Thursday, 5 February 2009

A National Research Data Infrastructure?

Two weeks without a post? My apologies! How about this piece of speculation that has been brewing at the back of my mind for some time...

It is clear that a national research data infrastructure is needed, but there are problems with all of the approaches taken so far to address this. Subject data centres provide subject domain curation expertise, but there are scalability issues across the domain spectrum: it appears unlikely that research funders will extend their funding to a much larger set of these data centres (indeed the AHDS experience might suggest a concern to cut back). Institutional data repositories are being explored, but while disclosing institutional data outputs might provide sustainability incentives, and such data repositories might be managed at a storage level by developments from existing institutional library/archive and IT support services, it is difficult to see how domain expertise can be brought to bear from so many domains across so many disciplines. Meanwhile, various of the studies done by UKOLN/DCC with Southampton University suggest the value of laboratory or project repositories in assisting with curation in a more localised context.

To square this circle, perhaps we have to realise that the storage infrastructure and the curation expertise are orthogonal issues. It is reasonable to suggest that institutions, faculties, departments, laboratories or projects should manage data repositories, databases etc with varying degrees of persistence. But in terms of the curation of the data objects (ie aspects of appraisal, selection, retention, transformation, combination, description, annotation, quality etc), somehow expertise from each domain as a whole has to be brought to bear. It is tempting to think of this as a parallel with the "editorial board" function of a "virtual data journal". This would clearly only be scalable if it were managed across the sector, rather than individually for each data repository.

So we might suggest a federation of repositories on the one hand, and a collective organisation (or set of differing collective organisations) of curation expertise in different disciplines or domains on the other hand; the latter is referred to below as national curation mechanisms.

In such a system, we might see roles for some of the main stakeholders as follows:
  1. Research funders define their policies and mandates, and their compliance mechanisms; Research Information Network to participate and assist?
  2. Publishers likewise define their own policies and mandates with regard to data supporting publication; JISC and RIN could assist coordination here.
  3. Research Institutions define their own policies, establish local research data infrastructure, and encourage appropriate researchers to participate in national curation mechanisms (could participation in these become an element of researcher prestige as membership of editorial boards currently is?).
  4. Researchers are responsible for their own good practice in managing and curating their data (possibly in laboratory or project data repositories or databases), and where appropriate for participating in national curation mechanisms.
  5. Subject/discipline domain data centres are responsible for managing and curating data in their domain, as required by their funders. They also assist in defining good practice in their domains and more widely, undertake community proxy roles (NSB, 2005), and participate in national curation mechanisms.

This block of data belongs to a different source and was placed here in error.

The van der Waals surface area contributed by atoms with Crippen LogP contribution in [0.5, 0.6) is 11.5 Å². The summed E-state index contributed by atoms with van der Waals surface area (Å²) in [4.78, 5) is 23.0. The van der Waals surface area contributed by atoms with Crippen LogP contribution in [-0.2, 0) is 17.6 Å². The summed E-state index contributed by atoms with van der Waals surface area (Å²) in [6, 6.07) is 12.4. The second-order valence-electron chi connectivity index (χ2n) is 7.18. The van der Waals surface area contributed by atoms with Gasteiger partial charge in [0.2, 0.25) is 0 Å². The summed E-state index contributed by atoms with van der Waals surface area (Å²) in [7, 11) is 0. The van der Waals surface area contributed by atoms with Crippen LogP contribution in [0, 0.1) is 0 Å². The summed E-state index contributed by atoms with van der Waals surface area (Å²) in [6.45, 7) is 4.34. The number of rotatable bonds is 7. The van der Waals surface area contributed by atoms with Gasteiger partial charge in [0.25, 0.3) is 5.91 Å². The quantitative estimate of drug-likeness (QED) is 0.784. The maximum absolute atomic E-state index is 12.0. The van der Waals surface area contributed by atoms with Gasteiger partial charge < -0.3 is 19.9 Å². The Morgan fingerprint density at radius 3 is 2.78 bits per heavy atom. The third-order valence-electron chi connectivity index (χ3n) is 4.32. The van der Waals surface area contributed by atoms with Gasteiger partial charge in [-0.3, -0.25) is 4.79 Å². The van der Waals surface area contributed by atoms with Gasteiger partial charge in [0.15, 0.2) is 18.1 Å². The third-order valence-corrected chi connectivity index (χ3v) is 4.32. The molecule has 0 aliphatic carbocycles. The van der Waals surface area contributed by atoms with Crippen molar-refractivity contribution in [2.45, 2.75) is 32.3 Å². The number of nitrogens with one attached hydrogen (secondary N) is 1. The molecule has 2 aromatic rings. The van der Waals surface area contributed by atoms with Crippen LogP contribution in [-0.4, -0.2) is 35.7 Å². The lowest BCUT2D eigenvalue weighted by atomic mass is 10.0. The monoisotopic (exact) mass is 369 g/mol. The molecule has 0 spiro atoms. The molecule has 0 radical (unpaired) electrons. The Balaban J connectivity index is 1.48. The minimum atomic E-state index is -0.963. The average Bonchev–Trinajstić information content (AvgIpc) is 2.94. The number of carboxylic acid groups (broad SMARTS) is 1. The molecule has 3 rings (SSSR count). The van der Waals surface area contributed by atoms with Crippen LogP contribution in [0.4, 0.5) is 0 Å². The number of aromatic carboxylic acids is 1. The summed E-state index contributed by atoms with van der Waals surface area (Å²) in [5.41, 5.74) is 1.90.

6. A number of bodies such as the Digital Curation Centre and the proposed UK Research Data Service could undertake some coordination roles in this scenario, and could also undertake good practice dissemination and skills development through knowledge exchange activities.
(NSB. (2005). Long-Lived Digital Data Collections: Enabling Research and Education in the 21st Century. Retrieved from

What do you think? Is that at all plausible?


  1. This needs a more detailed response than I can put here, now, but

    (a) I would pull the RIN, JISC role out of your points 1) and 2) as I see that coordination/information sharing role as something that exists independent of any of the stakeholders in this game.

    b) While I see RIN and JISC as important to the HEI community, the communities that need to buy into such a proposal are much larger - not just RCUK, but Welcome etc ... so I don't see RIN and JISC as having a mandate to coordinate. They're players, not referees (particularly RIN). On the other hand, they might fund referees, which maybe was your point.

    c) You allude to "data journals" but don't list it as integral in your enumeration. I think it should be integral to the national spectrum. Without publication metrics, and editorial glory (as you surmise) the work wont get done. And being integral one needs to think carefully about how it is done and the relationships to the other components.

  2. I think the context in which I included JISC and RIN was in discussion with publishers, where they have had some influence, and in their ability to convene fora where things can be discussed. Plus JISC definitely has a role in building infrastructure across UK HE.

    My reference for this has been the Australian ANDS situation, where there definitely IS a mandate to coordinate (and it will be tough enough even so). What really upsets me is the totally fragmented nature of our landscape here, in comparison. There are so many players, with overlapping or conflicting interests, that it's difficult to see much getting done.

    So this is an attempt to start a conversation that might lead to a better, more coordinated approach. More ideas and comments welcome!

    On "data journals", I know this is a key idea from CLADDIER, but I was thinking more metaphorically than actually. Maybe "actually" is the way to go. Thanks, Bryan...


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